The Illustrated Garden
Anyone whose favorite film growing up was The Last Unicorn will love this record. Fans of The Neverending Story and i will dig on Radar Brothers’ newest release, The Illustrated Garden, a sepia-colored walk into dalliances with imaginary friends and playing pirates in vacant construction sites. If you’re lost here, a) watch more cinema b) maybe your kid-dom wasn’t as creative (say: lonely) as mine. Either way, get on this record, stat. The Illustrated Garden has all the nostalgia and whimsy of optimistic '60s pop, early '70s folk, and plenty of the '00s beard rock to keep you all warm in your sleeveless wool jackets.
This record is a great example of how a line up change enhances a band, rather than derailing it. Additions of bass player Be Hussey and drummer Stevie Treichel, much like the album itself, sound effortless. Where some critics get it wrong, saying that Radar Brothers’ new record is too same-y, therefore no bueno, this writer accepts that when a group nails a genre, maybe we should let them ride it out for a while. In other words, give The Illustrated Garden a break. It’s classic Radar Brothers and it’s rad.
Highlights are many. Any song that sounds like a psychedelic animated adventure score is tops by me. Each “Dear Headlights,” “Quarry,” “Chickens,” and “People” fit this bill.
“Chickens” and “For The Birds” are The Illustrated Garden’s sleepiest tracks. Both are reminiscent of Codeine on The White Birch, but with more amplitude. This homage to birds serves the record well and demonstrates a breadth in the rainbow painted sleep rock landscape Radar Brothers deliver.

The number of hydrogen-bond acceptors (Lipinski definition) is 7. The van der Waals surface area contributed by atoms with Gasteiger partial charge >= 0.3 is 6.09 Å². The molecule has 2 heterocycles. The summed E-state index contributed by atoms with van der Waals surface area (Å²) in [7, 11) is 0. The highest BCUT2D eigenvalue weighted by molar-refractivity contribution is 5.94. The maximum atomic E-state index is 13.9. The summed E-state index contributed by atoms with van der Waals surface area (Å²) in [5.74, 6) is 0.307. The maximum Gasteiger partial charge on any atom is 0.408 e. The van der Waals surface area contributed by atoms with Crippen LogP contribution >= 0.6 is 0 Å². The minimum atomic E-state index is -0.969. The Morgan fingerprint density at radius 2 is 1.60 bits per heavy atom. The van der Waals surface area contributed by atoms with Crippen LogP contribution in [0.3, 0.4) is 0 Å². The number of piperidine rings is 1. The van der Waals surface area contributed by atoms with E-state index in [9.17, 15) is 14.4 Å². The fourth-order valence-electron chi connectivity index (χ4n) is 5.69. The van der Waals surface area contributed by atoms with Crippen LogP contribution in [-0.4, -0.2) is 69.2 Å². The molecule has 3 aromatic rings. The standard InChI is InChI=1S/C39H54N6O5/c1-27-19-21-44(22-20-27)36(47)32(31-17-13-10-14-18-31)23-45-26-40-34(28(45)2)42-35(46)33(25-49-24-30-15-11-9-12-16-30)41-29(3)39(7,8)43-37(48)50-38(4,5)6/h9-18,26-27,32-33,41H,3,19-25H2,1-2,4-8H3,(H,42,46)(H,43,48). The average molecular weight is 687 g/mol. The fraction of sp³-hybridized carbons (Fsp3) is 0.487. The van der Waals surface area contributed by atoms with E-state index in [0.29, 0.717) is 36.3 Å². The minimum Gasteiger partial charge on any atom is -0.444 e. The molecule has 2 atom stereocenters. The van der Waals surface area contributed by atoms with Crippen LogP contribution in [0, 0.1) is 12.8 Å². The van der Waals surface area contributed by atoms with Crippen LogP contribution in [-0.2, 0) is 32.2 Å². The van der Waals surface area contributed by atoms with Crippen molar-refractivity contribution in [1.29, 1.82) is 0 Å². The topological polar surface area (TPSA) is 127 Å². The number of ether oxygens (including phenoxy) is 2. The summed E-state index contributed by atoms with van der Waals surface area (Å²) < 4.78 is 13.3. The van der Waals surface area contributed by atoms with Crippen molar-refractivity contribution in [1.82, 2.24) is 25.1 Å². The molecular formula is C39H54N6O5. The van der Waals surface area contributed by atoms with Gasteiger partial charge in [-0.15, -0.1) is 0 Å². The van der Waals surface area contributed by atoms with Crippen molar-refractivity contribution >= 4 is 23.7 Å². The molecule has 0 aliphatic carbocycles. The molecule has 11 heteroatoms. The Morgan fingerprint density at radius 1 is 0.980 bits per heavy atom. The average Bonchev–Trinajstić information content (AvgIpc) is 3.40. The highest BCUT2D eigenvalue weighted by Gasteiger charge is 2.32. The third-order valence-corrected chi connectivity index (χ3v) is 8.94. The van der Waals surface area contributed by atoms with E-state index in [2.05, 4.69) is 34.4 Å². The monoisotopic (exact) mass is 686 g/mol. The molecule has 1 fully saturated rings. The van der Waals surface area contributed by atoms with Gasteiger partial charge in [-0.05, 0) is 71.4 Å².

“Horses Warriors” is the album’s clear standout. Singer, and Radar Brothers’ mainstay, Jim Putnam’s vocals are at their clearest and most engaging. Oooohs and Ohhhsss hover in the back like good little angels telling slack rockers it’s all going to be Ok. Putnam channels America and Neil Young, and not just because he’s singing about horses. “Horses Warriors” breathes new life into the attempt to resurrect classic rock in a way that many (e.g. Ed Harcourt’s “Born in the 70’s”) fail.
“Xmas Lights,” “People,” and “Radio” do get mildly lost in the mix but this is bound to happen in such a non-abrasive, palatable record.
The Illustrated Garden falls somewhere between that stage right before drifting to sleep, a somnolent kitchen cookie raid, and a heat-wave euphoria. The newest release from Radar Brothers deserves heavy rotation.
More by this writer:
The Hold Steady - Heaven is Whenever
Drive-By Truckers - The Big To-Do
Josh Ritter - So Runs the World Away
Trainwreck - The Wreckoning